The United States Department of Defense (U.S. DoD) is providing the world’s top lithium company with US$90 million to support domestic production of the metal as demand for it continues to rise.
Albemarle Corporation (NYSE: ALB) will be using the funding for the restart of its Kings Mountain lithium mine in North Carolina and a fleet of new equipment needed at the site. The DoD says the funds will be appropriated from the country’s Inflation Reduction Act and the mine is expected to be operational as early as late 2026.
The site is anticipated to support the manufacturing of 1.2 million electric vehicles per year and Albemarle says it contains one of the few hard rock lithium deposits in the U.S.
“Lithium is an essential ingredient in our sustainable energy future. Demand is expected to increase significantly, and it is imperative to secure our nation’s supply of this critical resource,” said Eric Norris, President of Energy Storage at Albemarle.
The funding agreement between the DoD and Albemarle is part of the country’s Manufacturing Capability Expansion and Investment Prioritization (MCEIP) department’s five-year investment plan to secure supply chains for minerals and other essential materials.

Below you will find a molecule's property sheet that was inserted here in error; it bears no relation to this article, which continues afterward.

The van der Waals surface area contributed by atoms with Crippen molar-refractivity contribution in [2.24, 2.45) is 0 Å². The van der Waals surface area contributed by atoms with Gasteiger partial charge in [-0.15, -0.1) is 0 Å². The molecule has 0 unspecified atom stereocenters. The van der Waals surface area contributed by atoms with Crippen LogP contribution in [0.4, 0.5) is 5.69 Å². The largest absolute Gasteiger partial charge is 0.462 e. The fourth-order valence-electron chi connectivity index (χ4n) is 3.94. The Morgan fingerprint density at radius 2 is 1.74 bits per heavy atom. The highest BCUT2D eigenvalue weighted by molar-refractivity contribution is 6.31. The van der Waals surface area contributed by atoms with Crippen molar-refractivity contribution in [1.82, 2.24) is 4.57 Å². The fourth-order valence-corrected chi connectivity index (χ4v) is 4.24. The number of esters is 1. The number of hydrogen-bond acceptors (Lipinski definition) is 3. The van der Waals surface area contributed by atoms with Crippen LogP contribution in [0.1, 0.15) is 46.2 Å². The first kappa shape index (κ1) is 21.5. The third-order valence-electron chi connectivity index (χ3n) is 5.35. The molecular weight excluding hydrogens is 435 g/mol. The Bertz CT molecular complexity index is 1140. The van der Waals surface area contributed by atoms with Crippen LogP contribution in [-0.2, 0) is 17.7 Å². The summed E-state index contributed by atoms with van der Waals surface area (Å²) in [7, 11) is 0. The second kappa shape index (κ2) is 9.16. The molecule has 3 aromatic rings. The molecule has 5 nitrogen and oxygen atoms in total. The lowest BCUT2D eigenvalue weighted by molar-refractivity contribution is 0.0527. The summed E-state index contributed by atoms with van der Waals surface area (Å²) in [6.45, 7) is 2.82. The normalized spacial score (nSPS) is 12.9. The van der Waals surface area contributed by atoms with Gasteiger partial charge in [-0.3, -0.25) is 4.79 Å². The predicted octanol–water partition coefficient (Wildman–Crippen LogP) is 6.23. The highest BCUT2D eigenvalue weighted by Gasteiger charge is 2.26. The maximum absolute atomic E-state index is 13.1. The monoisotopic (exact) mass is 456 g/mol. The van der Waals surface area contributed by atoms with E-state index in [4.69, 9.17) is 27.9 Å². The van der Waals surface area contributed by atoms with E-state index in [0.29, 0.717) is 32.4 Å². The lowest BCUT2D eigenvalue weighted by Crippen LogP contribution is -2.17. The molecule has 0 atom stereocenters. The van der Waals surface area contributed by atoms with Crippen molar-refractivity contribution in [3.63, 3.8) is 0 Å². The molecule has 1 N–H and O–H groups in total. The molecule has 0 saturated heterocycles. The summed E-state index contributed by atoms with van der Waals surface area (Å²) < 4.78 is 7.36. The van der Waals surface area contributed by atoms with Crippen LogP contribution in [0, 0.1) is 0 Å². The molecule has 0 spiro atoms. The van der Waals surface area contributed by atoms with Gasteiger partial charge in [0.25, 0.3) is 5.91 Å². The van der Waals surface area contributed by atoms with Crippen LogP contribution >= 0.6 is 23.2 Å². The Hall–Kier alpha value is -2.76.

The news comes after a major lithium deposit, possibly the world’s largest, was discovered along the Nevada-Oregon border last week.
The DoD’s MCEIP department also announced the signing of an agreement with Talon Metals Corp. (TSX: TLO) on Tuesday and will be providing the company with US$20.6 million to support its nickel exploration in Michigan and Minnesota. Talon will be matching the amount on a cost-share basis over a 39-month period.
“With this funding, Talon will be able to accelerate our efforts to discover domestic sources of battery-grade nickel and help ensure that the U.S. is not dependent on Russia, China or Chinese companies operating in countries like Indonesia for nickel that is needed in both defense platforms and clean energy systems,” said Talon’s CEO Henri van Rooyen.
Albemarle shares dropped by 0.8 per cent Tuesday to US$184.45 on the New York Stock Exchange and have steadily declined by almost 38 per cent in the past year.
Talon stock rose by 4.8 per cent to $0.27 on the Toronto Stock Exchange and has also steadily dropped over the past year, by 46.5 per cent.